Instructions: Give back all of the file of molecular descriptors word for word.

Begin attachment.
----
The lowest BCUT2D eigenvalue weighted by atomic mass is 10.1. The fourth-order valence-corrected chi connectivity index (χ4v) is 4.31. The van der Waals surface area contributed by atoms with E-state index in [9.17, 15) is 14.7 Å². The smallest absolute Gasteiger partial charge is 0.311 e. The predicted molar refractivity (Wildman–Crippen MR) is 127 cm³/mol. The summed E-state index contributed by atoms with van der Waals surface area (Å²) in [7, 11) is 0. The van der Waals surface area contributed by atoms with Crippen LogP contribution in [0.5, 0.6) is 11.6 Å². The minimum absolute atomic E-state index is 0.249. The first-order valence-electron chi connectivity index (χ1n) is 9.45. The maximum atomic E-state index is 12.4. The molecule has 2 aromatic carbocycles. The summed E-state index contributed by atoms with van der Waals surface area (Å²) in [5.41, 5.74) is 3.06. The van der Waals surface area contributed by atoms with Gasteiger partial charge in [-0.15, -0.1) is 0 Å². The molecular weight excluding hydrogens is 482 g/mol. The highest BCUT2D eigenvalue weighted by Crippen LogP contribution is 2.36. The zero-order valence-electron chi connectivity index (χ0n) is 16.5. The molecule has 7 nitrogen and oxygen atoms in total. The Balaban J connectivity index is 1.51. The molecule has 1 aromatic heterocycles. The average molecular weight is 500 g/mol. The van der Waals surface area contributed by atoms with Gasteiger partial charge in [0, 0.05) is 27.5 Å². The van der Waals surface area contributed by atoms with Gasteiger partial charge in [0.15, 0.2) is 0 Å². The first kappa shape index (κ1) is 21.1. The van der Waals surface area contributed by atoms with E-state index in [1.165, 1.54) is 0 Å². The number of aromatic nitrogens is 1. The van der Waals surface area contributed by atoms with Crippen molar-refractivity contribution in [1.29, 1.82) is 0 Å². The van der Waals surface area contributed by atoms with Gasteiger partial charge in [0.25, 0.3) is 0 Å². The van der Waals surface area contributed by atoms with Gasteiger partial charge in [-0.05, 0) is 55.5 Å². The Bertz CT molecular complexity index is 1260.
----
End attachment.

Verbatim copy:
The lowest BCUT2D eigenvalue weighted by atomic mass is 10.1. The fourth-order valence-corrected chi connectivity index (χ4v) is 4.31. The van der Waals surface area contributed by atoms with E-state index in [9.17, 15) is 14.7 Å². The smallest absolute Gasteiger partial charge is 0.311 e. The predicted molar refractivity (Wildman–Crippen MR) is 127 cm³/mol. The summed E-state index contributed by atoms with van der Waals surface area (Å²) in [7, 11) is 0. The van der Waals surface area contributed by atoms with Crippen LogP contribution in [0.5, 0.6) is 11.6 Å². The minimum absolute atomic E-state index is 0.249. The first-order valence-electron chi connectivity index (χ1n) is 9.45. The maximum atomic E-state index is 12.4. The molecule has 2 aromatic carbocycles. The summed E-state index contributed by atoms with van der Waals surface area (Å²) in [5.41, 5.74) is 3.06. The van der Waals surface area contributed by atoms with Gasteiger partial charge in [-0.15, -0.1) is 0 Å². The molecular weight excluding hydrogens is 482 g/mol. The highest BCUT2D eigenvalue weighted by Crippen LogP contribution is 2.36. The zero-order valence-electron chi connectivity index (χ0n) is 16.5. The molecule has 7 nitrogen and oxygen atoms in total. The Balaban J connectivity index is 1.51. The molecule has 1 aromatic heterocycles. The average molecular weight is 500 g/mol. The van der Waals surface area contributed by atoms with Gasteiger partial charge in [0, 0.05) is 27.5 Å². The van der Waals surface area contributed by atoms with Gasteiger partial charge in [0.15, 0.2) is 0 Å². The first kappa shape index (κ1) is 21.1. The van der Waals surface area contributed by atoms with E-state index in [1.165, 1.54) is 0 Å². The number of aromatic nitrogens is 1. The van der Waals surface area contributed by atoms with Crippen molar-refractivity contribution in [1.29, 1.82) is 0 Å². The van der Waals surface area contributed by atoms with Gasteiger partial charge in [0.25, 0.3) is 0 Å². The van der Waals surface area contributed by atoms with Gasteiger partial charge in [-0.05, 0) is 55.5 Å². The Bertz CT molecular complexity index is 1260.